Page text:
It is officially back to school season! The start of the school year means everyone gets to take part in the joy of learning; however, it also means a slew of extra responsibilities are on the horizon, depending on your role: juggling schedules, packing lunches, balancing extracurricular activities, overseeing homework, grading papers, writing lesson plans, studying for exams…the list goes on! During this busy time, it is important to set yourself up for success. This can be achieved through thoughtful organization. Here are five back to school organizational tips that can be used by students, parents, and teachers alike to help you feel ready to take on the new academic year!
1. Archive Last Year’s Materials
Out with the old, and in with the new! Although you may feel tempted to use every page of your old notebooks, starting fresh will help you keep your new school materials in one place. One benefit of organization is knowing where everything is at all times. To accomplish this, gather and archive last year’s materials and purchase fresh ones to start anew. Label the notebooks, binders, and computer files that you wish to keep from last year. You can invest in a handheld label maker or use post-it notes, stickers, or tape to mark them. Then, store old materials on a shelf and/or flash drive to keep them accessible but out of the way.
Tip: Keep your labels consistent. You can use “SY2021,” “X Grade,” or “2020-2021” to label any folders or binders from the previous school year.
2. Invest in an Academic Planner
Did you know that not all planners are tied to the ‘January through December’ calendar year? You also have the option of purchasing a paper or digital planner that is based on the academic year. Academic planners start in July or August and end the summer of the following year so an entire school year can be planned in one book. This type of planner is perfect for students, teachers, or parents with school-aged children to stay organized.
Tip: Not a pen and paper person? Digital planners can be downloaded straight to a tablet or laptop for little to no cost.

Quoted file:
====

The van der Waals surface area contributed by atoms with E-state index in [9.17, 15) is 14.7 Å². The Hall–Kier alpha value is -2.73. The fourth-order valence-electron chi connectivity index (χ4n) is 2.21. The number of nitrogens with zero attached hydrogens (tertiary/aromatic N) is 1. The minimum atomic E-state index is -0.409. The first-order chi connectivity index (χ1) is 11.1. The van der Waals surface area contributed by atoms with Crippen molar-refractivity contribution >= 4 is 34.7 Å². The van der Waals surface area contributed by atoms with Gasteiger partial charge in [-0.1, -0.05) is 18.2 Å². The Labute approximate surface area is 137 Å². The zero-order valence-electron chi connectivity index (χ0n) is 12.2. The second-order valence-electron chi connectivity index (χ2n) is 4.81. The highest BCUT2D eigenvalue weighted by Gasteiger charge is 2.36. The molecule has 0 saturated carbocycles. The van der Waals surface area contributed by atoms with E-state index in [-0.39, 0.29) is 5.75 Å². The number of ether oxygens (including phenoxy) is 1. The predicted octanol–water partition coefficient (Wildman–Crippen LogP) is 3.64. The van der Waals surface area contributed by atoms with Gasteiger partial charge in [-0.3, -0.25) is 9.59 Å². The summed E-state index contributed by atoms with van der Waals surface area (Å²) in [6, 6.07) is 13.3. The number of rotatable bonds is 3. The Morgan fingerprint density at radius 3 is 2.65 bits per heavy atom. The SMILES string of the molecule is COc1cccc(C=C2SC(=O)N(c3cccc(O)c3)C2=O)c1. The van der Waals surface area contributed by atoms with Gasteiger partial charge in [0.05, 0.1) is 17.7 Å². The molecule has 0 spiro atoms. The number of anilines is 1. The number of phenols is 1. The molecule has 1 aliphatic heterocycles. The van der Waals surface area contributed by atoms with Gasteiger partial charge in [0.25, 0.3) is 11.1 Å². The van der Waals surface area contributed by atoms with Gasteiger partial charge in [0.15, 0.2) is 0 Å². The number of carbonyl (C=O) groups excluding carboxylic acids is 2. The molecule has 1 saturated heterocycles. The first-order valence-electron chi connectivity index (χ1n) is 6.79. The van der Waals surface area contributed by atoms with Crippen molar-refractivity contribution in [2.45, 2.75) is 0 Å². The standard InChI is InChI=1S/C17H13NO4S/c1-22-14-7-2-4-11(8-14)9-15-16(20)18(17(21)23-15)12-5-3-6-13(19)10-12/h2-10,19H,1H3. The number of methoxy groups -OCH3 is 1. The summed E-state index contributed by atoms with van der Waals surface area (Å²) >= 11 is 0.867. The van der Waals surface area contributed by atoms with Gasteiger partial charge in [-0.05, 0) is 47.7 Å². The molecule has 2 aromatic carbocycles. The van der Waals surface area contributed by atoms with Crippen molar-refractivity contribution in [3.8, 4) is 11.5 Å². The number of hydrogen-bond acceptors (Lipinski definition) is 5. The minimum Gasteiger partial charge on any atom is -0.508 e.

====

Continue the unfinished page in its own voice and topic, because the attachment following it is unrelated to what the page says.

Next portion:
3. Add Important Dates to a Yearly Calendar
Before the school year begins, add all important school dates and holidays to your planner or calendar. Schools usually will provide a ‘year at a glance’ calendar that includes all major school dates to families over the summer or during the first week of school. To ensure these dates do not sneak up on you or pass you by, write them all down (even if they are months away). Not only will this help you better commit the dates to memory, but you will also be glad that you don’t need to go back each month to add them later.
Tip: After adding important school dates to the calendar, take time to pencil in any other family vacations, doctor’s appointments, etc. that are coming up. The more dates that are frontloaded, the better.
4. Develop a Color-Coding System
If you are a student with various courses (or a parent with multiple school-aged children) adopting a color-coding system to distinguish school materials from one another may be a good organizational tool for you. You could also incorporate this tip with tips 1-3. For example, a student with four courses could use blue for social sciences, green for math, red for reading/ELA, and orange for art courses in their system. This student could use these same colors to create labels when archiving last year’s school materials or when highlighting course assignments and important dates on his or her calendar and academic planner. It all ties together and makes everything easy to track.
Tip: Teachers with multiple sections or student groups can also use color coding in their classroom to keep assignments and handouts organized throughout the school year.
5. Set Up your Ideal Week
Finally, mapping out your ideal week is another tip that can be used to stay organized during back-to-school season. For middle school, high school, and college students and teachers, this should be updated semesterly as course schedules change. Student athletes can also make updates as their sport seasons begin and end.
So, how do you map out an ideal week? Use an undated, hourly, weekly schedule. Block out class times, work hours, practices, and any other regular, recurring meetings or appointments. This is also a great opportunity to block out study time for courses, homework time, and even weekly planning time.
Once complete, this visualization tool allows students, teachers, and parents to better prioritize and plan their time when additional or unexpected projects, events, or tasks need to be added to their schedule.
Tip: For families with multiple school-aged children, empower your students to complete their own weekly schedule. Completing this task instills valuable time management skills.
There you have it! Five easy tips to help you stay organized during back-to-school season. At Nevada State High School, valuable lessons on time management, study habits, and degree planning are incorporated into our unique curriculum. Students are set up for success for their transition from high school to college during our Introduction to College, Study Skills, and Transitions courses. Learn more about our program and curriculum at earlycollegenv.com.